The Problem: ‘fit’ for many can mean something different. i.e. it can mean being adapted to something different, or a different end. Each individuals environment, in the sense of Merriam-Webster’s definition, may be different. For some it could be lifting patients at a hospital, for others it could moving boulders at a construction site, for others it can simply being able to lift up their grandchild and not be hurt, and finally for many, in our gym and others, it can be competing on top of the infinite possible others.

    Grant even drove it home in the conclusion to his previous post:
    “So in closing this free-ranging piece I would ask you all to consider your goals. Really sit down and consider them. Put them on paper. Tell others what they are. Once you are satisfied with your goals, come speak with a coach about how best to skin our program to suit those needs. The answer might surprise you.”


    I think for many at CrossFit, here and elsewhere the ends they hope to achieve are different. For many, competition has become an ‘end’ (and I don’t imply solely), however I think for many, including the critic cited here and elsewhere, CrossFit was and is more of a means to another end (get strong for another sport, bulk up, lose weight, insert whatever), and the competition and/or fervor/zeal of some individuals in the community has maybe alienated them or even has changed the training program (i.e. the means) at the gym they attended to a point where their ends are no longer met.

    For me personally, CrossFit is more of a means and you will likely not see me competing, but I am happy to see others competing and enjoying it. I believe the training model works, or I wouldn’t be coming. The coaches are great. I like the way the gym is run (I went to one in southern NJ and realized how good we got it here) Finally I am happy to be around a friendly community so interested in their well-being.

    This may already exist, but I would like to see a competition, maybe just casual (a challenge), for crossfiters that did not have a single CrossFit workout in it. CrossFit seems to often be touted as being great at developing broad ‘fit’ness and body awareness, and I feel like most of the workouts and the model was developed originally as a means to that end. I think an event that challenged our own understanding of our body, how to safely move it and conduct work… problem solving! team-problem solving! manipulating our bodies! moving heavy stuff! Yeah!

    To conclude this ramble, I think it’s important for us to keep in mind as we move forward that we all unique goals and to be careful not to alienate anyone whose goals may be radically different from our own. I don’t think this has been a problem at Ktown, because most people I’ve met are pretty rad. Stay beautiful people.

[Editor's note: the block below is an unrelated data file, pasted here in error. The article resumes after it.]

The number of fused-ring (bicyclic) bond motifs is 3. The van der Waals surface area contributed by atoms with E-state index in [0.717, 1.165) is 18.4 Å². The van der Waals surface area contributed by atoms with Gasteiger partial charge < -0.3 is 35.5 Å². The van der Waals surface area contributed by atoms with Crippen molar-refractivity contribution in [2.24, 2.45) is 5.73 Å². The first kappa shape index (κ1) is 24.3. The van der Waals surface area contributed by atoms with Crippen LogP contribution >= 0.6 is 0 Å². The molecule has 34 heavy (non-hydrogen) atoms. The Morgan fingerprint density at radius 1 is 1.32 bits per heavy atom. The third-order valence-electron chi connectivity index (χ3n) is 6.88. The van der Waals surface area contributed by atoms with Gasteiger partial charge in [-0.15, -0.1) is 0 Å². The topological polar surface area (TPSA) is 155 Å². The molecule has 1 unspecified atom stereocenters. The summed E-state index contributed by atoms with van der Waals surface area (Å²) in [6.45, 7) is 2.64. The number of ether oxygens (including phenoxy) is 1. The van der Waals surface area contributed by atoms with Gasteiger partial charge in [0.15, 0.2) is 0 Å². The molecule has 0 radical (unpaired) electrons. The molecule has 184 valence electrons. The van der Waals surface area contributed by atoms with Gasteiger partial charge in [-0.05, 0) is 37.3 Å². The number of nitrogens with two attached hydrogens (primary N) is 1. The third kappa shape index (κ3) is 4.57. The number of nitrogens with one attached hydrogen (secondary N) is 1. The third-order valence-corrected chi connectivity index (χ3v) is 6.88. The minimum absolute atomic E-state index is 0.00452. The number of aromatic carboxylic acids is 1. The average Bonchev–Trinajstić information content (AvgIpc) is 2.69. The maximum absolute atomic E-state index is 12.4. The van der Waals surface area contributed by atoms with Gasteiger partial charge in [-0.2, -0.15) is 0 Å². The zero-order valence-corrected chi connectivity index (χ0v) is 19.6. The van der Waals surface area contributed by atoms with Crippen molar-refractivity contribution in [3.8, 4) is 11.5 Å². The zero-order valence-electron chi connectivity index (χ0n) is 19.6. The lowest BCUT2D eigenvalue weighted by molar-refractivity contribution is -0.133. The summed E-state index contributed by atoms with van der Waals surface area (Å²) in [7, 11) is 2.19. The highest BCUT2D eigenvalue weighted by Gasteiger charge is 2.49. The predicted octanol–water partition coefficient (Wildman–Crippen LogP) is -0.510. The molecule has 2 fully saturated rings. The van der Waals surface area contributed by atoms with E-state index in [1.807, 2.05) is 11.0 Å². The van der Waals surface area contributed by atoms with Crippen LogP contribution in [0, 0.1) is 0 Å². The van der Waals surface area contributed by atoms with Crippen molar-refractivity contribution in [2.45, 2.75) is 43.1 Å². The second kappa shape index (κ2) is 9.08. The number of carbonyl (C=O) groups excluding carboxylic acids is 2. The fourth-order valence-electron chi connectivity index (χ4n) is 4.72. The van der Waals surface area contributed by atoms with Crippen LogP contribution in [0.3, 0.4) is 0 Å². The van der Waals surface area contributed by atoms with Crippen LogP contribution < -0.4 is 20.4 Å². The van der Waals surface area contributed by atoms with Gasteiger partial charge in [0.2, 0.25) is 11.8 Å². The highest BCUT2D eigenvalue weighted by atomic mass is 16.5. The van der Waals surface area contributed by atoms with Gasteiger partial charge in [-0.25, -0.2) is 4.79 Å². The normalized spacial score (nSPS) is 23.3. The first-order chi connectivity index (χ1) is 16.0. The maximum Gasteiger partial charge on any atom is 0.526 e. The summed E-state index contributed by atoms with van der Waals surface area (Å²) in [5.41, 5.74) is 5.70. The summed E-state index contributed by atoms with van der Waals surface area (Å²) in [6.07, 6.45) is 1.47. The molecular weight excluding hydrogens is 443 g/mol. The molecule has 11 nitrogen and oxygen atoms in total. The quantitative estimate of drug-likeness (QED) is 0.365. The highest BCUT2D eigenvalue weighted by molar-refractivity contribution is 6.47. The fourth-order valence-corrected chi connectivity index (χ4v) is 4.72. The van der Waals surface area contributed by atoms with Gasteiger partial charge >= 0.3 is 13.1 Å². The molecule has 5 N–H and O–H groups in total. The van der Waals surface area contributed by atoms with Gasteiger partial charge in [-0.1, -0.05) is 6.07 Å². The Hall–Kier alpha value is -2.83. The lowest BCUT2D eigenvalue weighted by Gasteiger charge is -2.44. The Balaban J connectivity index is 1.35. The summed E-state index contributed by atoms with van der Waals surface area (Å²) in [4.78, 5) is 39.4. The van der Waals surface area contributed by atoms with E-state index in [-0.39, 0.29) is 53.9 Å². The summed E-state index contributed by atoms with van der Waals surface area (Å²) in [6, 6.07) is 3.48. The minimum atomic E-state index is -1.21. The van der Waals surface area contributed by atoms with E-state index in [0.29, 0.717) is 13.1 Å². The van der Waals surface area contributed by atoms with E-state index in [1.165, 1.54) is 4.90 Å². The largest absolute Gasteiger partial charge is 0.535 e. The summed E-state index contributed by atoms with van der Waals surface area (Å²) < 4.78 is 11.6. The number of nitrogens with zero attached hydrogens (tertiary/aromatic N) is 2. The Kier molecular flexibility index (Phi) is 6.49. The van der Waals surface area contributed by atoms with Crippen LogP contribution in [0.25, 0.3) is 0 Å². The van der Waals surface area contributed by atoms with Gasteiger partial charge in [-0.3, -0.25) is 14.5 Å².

p.s. Ice cream social Grant? Sounds GREAT! I do have a big 5 quart hand churner around I think….

  5. G8rDave December 1, 2012 at 12:58 pm

    I love the internet. That we have the author of the blog in question dropping in on us is a privilege. Welcome and come back often. The discussions are not always high-brow (Star Wars and LOTR trivia being helpful) but all views are encouraged.

    What separates CFKT from many gym “philosophies” is, IMHO, that the coaches are not fanatics about CF. The coaches are fanatics about “health”. Member health. Community health. Population health. That helps them keep CF, as a commodity, in perspective. CF is not the “ends”. It is the “means”. I am as sold-out a CF-er as exists, as many of you are aware, yet I also have to consider the health of a huge population (20,000 employees) and am even beginning to consider the needs of our millions of customers as well. I cannot approach them with the POV that “CF is the only way”. I am forced, compelled, to respect many endeavors that are aimed towards producing better health. Medical, pharmacological, therapeutic. As they say “To people good with a hammer, everything looks like a nail”, and this is the view of many fanatics about CF…and Olympic lifting, and power lifting, and Zumba, and HIIT, and yoga.

    So, to Grant’s challenge: In the light of a desire for better health, consider your goals. Consider the ENDS. Then find the MEANS to those ends. CF may not be right for those ENDS. (I do usually say, though, that when your other choice of activity plateaus, when your weight levels off, when the numbers flatten, when you start getting bored…THEN is when you need to come try CF!)

Comments are closed.